May 16, 2016 Book of the week — Traitte Des Diuertissemens, Inclinations, & Perfections Royales
TRAITTE DES DIUERTISSEMENS, INCLINATIONS, &…
Potier de Morais (fl. 1644-1670)
Paris: Pierre Moreau, 1644
DC133.32 P64 1644
Set in the exotic Orient, this novel on the education of a prince was written for and dedicated to six-year-old Louis XIV. Potier de Morais added pedagogy on the art of being king amid attempted kidnappings, fierce combat, reversals of fortune, damsels in distress, faithful friendships, love, and, naturally, tennis. Skills such as how to conduct an army in the field are presented as the same skills needed by an absolute ruler to sponsor a grand fete.
One character is an amiable poacher, Dom Castagne, who describes his idyllic life in woods belonging to someone else, hunting hare, stag and fowl. Morais developed Dom Castagne into the lead character of an unpublished comedy.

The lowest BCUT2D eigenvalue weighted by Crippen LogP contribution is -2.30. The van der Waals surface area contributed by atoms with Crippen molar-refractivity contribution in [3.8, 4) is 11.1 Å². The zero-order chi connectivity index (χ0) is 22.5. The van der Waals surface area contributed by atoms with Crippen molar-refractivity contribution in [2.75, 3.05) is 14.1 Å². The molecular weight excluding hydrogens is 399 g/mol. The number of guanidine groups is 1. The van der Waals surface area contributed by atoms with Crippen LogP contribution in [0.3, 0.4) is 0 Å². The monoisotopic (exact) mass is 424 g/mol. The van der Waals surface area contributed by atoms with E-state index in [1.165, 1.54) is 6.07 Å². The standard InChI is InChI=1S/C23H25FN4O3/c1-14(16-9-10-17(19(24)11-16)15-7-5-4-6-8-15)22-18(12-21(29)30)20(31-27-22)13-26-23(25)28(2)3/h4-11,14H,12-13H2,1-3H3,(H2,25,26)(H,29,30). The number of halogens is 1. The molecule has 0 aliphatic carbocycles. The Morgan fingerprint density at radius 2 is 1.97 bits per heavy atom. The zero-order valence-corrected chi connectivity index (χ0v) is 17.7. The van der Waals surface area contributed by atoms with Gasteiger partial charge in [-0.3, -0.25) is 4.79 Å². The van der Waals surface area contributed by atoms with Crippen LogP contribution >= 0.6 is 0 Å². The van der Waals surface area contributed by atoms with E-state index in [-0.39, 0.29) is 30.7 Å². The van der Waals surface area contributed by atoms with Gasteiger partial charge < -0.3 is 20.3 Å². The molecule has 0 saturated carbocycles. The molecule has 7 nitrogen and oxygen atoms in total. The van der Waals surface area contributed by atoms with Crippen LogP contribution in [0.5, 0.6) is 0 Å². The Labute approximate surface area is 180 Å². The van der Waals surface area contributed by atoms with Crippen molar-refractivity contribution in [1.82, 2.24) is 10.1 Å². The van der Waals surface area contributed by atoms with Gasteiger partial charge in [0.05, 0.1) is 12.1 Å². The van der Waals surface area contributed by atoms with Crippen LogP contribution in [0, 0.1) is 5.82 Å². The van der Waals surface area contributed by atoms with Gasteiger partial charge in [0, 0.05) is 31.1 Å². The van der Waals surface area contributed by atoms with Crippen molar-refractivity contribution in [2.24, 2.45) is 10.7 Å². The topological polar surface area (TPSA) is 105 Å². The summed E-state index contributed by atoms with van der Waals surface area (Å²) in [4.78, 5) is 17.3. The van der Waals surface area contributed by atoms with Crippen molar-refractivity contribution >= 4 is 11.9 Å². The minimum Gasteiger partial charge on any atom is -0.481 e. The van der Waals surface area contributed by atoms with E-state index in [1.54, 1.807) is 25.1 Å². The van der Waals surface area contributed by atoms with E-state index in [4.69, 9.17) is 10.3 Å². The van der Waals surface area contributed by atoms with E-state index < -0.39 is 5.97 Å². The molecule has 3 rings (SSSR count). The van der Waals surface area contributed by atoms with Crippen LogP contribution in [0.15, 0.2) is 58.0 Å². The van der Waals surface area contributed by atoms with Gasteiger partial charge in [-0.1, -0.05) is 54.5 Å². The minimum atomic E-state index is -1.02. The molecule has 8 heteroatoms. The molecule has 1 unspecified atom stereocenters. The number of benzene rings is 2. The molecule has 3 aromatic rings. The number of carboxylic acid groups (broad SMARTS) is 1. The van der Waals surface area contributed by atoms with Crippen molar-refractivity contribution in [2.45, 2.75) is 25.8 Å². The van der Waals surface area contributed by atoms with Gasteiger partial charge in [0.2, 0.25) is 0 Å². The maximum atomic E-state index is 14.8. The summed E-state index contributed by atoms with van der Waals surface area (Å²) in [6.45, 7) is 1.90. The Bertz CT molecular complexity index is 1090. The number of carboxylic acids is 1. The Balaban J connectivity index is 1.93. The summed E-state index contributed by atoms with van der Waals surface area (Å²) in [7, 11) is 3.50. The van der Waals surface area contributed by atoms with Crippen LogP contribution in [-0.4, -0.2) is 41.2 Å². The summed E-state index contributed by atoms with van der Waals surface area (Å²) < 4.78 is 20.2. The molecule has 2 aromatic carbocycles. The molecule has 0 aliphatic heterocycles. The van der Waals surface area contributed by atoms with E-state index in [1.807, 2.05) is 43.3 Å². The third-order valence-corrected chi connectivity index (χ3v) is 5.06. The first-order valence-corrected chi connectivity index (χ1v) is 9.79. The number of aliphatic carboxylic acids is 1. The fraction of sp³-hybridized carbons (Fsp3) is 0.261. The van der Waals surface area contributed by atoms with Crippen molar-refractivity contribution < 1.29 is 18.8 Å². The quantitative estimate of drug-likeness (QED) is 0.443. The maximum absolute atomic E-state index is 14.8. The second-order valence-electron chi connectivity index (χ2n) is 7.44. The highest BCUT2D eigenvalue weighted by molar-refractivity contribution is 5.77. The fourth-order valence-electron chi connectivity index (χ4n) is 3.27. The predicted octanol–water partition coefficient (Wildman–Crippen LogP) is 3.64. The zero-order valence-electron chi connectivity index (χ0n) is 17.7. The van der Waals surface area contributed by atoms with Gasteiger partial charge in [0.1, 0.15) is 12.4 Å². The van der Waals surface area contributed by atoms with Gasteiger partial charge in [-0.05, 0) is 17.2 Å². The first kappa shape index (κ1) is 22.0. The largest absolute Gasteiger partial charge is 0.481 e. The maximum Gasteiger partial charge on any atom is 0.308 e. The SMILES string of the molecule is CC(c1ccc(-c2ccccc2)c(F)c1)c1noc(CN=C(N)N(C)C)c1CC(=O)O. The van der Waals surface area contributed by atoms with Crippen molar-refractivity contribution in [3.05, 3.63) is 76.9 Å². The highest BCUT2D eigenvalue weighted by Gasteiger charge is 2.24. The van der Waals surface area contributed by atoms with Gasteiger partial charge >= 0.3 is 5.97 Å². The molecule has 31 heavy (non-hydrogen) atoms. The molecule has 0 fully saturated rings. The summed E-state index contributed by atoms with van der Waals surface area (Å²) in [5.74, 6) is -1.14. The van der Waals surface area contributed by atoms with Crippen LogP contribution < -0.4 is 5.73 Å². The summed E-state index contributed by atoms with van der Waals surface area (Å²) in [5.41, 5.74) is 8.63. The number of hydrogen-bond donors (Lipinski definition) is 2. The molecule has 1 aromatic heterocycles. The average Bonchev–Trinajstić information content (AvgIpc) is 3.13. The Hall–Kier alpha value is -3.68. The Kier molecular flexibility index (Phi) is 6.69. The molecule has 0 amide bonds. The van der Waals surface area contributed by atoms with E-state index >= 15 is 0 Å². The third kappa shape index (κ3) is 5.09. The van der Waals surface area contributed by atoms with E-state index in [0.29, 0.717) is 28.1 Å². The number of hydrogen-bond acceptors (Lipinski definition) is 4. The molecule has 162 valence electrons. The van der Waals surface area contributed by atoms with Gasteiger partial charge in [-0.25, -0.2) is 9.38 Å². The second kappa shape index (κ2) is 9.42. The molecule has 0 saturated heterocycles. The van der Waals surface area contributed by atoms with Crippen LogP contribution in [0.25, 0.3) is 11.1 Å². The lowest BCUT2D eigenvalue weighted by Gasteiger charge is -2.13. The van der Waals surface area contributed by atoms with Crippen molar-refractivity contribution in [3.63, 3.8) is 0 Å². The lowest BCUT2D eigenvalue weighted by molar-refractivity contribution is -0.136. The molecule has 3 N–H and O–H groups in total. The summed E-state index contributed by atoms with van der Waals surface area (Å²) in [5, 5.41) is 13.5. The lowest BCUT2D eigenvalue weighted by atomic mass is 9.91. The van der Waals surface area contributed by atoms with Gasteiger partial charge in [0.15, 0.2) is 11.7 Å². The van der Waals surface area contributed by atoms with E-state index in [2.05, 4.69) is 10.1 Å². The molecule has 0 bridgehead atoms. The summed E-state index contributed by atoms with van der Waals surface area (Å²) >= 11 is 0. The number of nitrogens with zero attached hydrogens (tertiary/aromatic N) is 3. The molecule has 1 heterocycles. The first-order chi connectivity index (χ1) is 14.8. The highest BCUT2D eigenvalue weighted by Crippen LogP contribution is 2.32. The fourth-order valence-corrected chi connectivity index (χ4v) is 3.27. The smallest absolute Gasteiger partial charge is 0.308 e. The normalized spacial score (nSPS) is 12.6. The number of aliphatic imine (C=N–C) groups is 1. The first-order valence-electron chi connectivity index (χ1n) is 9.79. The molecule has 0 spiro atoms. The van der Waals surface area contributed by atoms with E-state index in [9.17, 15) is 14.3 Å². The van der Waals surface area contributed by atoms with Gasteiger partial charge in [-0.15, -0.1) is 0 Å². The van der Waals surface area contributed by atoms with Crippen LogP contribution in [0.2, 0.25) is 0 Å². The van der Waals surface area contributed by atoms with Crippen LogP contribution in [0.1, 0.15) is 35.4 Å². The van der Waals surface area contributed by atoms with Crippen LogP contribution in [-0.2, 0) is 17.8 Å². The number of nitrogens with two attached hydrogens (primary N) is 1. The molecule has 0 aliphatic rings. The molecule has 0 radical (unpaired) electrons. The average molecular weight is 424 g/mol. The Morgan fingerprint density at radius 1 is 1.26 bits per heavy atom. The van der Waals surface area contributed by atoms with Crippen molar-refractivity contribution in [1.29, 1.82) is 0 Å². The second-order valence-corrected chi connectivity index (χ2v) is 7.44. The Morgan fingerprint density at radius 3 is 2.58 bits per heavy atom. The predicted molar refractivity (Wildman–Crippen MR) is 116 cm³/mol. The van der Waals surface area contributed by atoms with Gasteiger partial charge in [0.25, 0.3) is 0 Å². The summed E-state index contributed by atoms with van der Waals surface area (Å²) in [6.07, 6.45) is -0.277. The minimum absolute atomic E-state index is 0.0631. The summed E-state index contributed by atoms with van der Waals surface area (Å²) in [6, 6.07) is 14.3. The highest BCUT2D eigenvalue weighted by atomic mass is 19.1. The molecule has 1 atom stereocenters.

This book was printed in Pierre Moreau’s ‘script types,’ copied from the Italian cursive calligraphy considered most polite of the time. There was a strong interest in the seventeenth century, especially among French aristocracy, in script over type. Moreau, a writing master, wrote several books on the art of handwriting. As a printer, he was the first to develop calligraphic hands into type.
By securing his privilege directly from Louis XIII in 1642 to use his “nouveau caractheres,” Moreau (ca. 1600-ca. 1649) became Imprimeur ordinaire du Roy without joining the powerful printers’ guild. This did not please the master printers of Paris. Moreau was harassed by printers, booksellers, and writing-masters alike. In 1648, the Communaute des Libraires, Imprimeurs et Relieurs secured an injunction forbidding him to print. Moreau consequently abandoned typography and died soon after.
No other copy of the present work is in the United States. University of Utah copy bound in 19th-century glazed purple boards with gilt spine title and date, red edges.
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